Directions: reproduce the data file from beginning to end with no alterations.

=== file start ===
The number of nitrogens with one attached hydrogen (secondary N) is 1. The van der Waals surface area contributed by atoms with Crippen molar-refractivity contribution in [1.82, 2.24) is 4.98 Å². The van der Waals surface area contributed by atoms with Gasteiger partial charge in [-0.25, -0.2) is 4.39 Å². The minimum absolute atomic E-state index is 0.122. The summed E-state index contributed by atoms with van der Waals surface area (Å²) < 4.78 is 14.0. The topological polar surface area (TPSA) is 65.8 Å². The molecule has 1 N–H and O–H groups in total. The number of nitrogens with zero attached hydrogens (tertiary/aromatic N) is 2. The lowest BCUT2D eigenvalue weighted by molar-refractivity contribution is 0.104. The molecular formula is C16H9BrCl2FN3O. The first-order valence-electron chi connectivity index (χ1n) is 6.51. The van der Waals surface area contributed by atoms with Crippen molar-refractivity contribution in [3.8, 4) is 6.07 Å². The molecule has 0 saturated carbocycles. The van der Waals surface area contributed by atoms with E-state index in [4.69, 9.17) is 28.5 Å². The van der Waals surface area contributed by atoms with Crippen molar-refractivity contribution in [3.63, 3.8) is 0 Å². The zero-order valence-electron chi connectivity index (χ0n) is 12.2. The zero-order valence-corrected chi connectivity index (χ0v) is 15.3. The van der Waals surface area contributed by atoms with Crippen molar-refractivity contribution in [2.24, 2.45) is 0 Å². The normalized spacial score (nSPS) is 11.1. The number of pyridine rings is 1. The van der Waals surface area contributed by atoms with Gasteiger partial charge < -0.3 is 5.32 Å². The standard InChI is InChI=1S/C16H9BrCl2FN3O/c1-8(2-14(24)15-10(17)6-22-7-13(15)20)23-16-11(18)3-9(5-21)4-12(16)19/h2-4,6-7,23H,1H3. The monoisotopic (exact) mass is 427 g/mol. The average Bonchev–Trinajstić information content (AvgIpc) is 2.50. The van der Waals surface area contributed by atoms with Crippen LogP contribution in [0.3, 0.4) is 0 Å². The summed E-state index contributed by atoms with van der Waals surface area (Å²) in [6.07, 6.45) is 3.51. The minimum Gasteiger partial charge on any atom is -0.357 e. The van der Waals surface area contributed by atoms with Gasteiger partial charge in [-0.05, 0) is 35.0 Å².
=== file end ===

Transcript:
The number of nitrogens with one attached hydrogen (secondary N) is 1. The van der Waals surface area contributed by atoms with Crippen molar-refractivity contribution in [1.82, 2.24) is 4.98 Å². The van der Waals surface area contributed by atoms with Gasteiger partial charge in [-0.25, -0.2) is 4.39 Å². The minimum absolute atomic E-state index is 0.122. The summed E-state index contributed by atoms with van der Waals surface area (Å²) < 4.78 is 14.0. The topological polar surface area (TPSA) is 65.8 Å². The molecule has 1 N–H and O–H groups in total. The number of nitrogens with zero attached hydrogens (tertiary/aromatic N) is 2. The lowest BCUT2D eigenvalue weighted by molar-refractivity contribution is 0.104. The molecular formula is C16H9BrCl2FN3O. The first-order valence-electron chi connectivity index (χ1n) is 6.51. The van der Waals surface area contributed by atoms with Crippen molar-refractivity contribution in [3.8, 4) is 6.07 Å². The molecule has 0 saturated carbocycles. The van der Waals surface area contributed by atoms with E-state index in [4.69, 9.17) is 28.5 Å². The van der Waals surface area contributed by atoms with Crippen molar-refractivity contribution in [3.63, 3.8) is 0 Å². The zero-order valence-electron chi connectivity index (χ0n) is 12.2. The zero-order valence-corrected chi connectivity index (χ0v) is 15.3. The van der Waals surface area contributed by atoms with Crippen molar-refractivity contribution in [2.24, 2.45) is 0 Å². The normalized spacial score (nSPS) is 11.1. The number of pyridine rings is 1. The van der Waals surface area contributed by atoms with Gasteiger partial charge < -0.3 is 5.32 Å². The standard InChI is InChI=1S/C16H9BrCl2FN3O/c1-8(2-14(24)15-10(17)6-22-7-13(15)20)23-16-11(18)3-9(5-21)4-12(16)19/h2-4,6-7,23H,1H3. The monoisotopic (exact) mass is 427 g/mol. The average Bonchev–Trinajstić information content (AvgIpc) is 2.50. The van der Waals surface area contributed by atoms with Crippen LogP contribution in [0.3, 0.4) is 0 Å². The summed E-state index contributed by atoms with van der Waals surface area (Å²) in [6.07, 6.45) is 3.51. The minimum Gasteiger partial charge on any atom is -0.357 e. The van der Waals surface area contributed by atoms with Gasteiger partial charge in [-0.05, 0) is 35.0 Å².